Byron land values dropped in 2009

LAND values in the Byron Shire dropped by nearly half-a-billion dollars in the past year.

The value of all land in the shire has just been released by the NSW Valuer-General Philip Western and stood at $6.35 billion at July 1, 2009.

This compares with $6.84 billion at July 1, 2008 – a 7 per cent drop.

However, land values have gone up overall by 17pc since 2006.

All land in the shire is included in the total, from residential, commercial, industrial and rural.

It is believed that coastal properties suffered particularly in the 2009 year.

Some beachfront home owners claim they are the victims of scaremongering about rising sea levels.

A Belongil Beach property owner, who asked not to be named, said the valuer-general’s rating of some beachside blocks had slumped by up to 50 per cent.

This could cause a major redistribution of the rates burden, with some beachfront owners’ rates bills dropping by up to a third, some from a staggering $15,000 a year, he said

But the land value readjustment did not mean gloom for the property market, said Paul Nicholls, sales consultant with Byron Bay professionals.

“It has had some effect on the coastal fringe, but many properties were overvalued in 2007 and they’re just back to where they should be.”

Byron Bay had weathered the storm of the past two years very well, he said, and was now moving ahead steadily.

In Lismore the total land value at July 1, 2009, was about $3.2 billion, $1.32 billion of it residential.

The land value of an 800m2 property in North Lismore had soared by 50pc, while hikes of 20pc and 29pc were not uncommon.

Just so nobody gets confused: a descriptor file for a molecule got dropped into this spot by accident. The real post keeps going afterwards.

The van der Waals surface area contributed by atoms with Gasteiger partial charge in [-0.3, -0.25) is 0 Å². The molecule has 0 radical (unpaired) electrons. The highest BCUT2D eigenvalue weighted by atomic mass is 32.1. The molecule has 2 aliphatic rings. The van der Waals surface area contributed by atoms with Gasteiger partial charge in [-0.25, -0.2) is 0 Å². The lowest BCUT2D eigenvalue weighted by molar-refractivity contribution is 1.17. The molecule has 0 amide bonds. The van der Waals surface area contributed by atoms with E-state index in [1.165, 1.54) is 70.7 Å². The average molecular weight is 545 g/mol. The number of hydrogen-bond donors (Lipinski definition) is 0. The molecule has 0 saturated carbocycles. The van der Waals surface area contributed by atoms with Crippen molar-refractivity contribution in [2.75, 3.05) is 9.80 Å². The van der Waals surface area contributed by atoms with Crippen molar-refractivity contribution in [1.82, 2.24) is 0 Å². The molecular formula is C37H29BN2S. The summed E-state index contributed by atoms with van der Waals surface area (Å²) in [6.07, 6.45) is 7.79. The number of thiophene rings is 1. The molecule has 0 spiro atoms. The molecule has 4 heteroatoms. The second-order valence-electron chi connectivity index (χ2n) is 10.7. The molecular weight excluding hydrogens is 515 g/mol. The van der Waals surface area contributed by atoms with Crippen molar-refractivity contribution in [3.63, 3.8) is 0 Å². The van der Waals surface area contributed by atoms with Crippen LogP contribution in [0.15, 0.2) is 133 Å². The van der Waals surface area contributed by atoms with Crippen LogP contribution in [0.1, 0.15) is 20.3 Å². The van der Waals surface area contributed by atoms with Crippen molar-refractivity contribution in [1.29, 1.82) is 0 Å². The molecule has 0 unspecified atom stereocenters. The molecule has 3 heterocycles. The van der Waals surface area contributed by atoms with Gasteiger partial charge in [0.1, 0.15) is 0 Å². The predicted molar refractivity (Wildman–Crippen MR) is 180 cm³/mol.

Some properties in Goonellabah experienced increases ranging from 4pc to 10pc, one in Woodburn went up 11pc and one in Nimbin 13pc.

Other residential blocks in Clunes, Bexhill, Caniaba and Dunoon saw rises from 7.5pc to 10.5pc.

Asked whether such rises would automatically lead to a rate increase for individual properties, a Lismore council officer said: “If an individual’s land value increases by more than the average in that category (such as residential, rural etc) then it is likely that their rates will go up.”

However, he added, there is never a uniform increase in rates.

Figures for Casino and Ballina were not available, as properties in those areas were not valued in the relevant year.

In the Kyogle region the value of rural and village land was stronger over the previous year, the valuer-general said, while values within the township remained steady.

Total land value in the region was $1.25 billion.

Byron Shire Council said a 17 per cent land value increase did not mean council rates would go up by 17pc.


Byron: $6.35 billion

Lismore: $3.2 billion

Kyogle: $1.25 billion

Byron Shire Council rates: Average residential, excluding water, sewerage and garbage – $898 (2008/09) and $925 (2009/10); average residential, including water, sewerage and garbage – $1804 (2008/09) and $1880 (2009/10).

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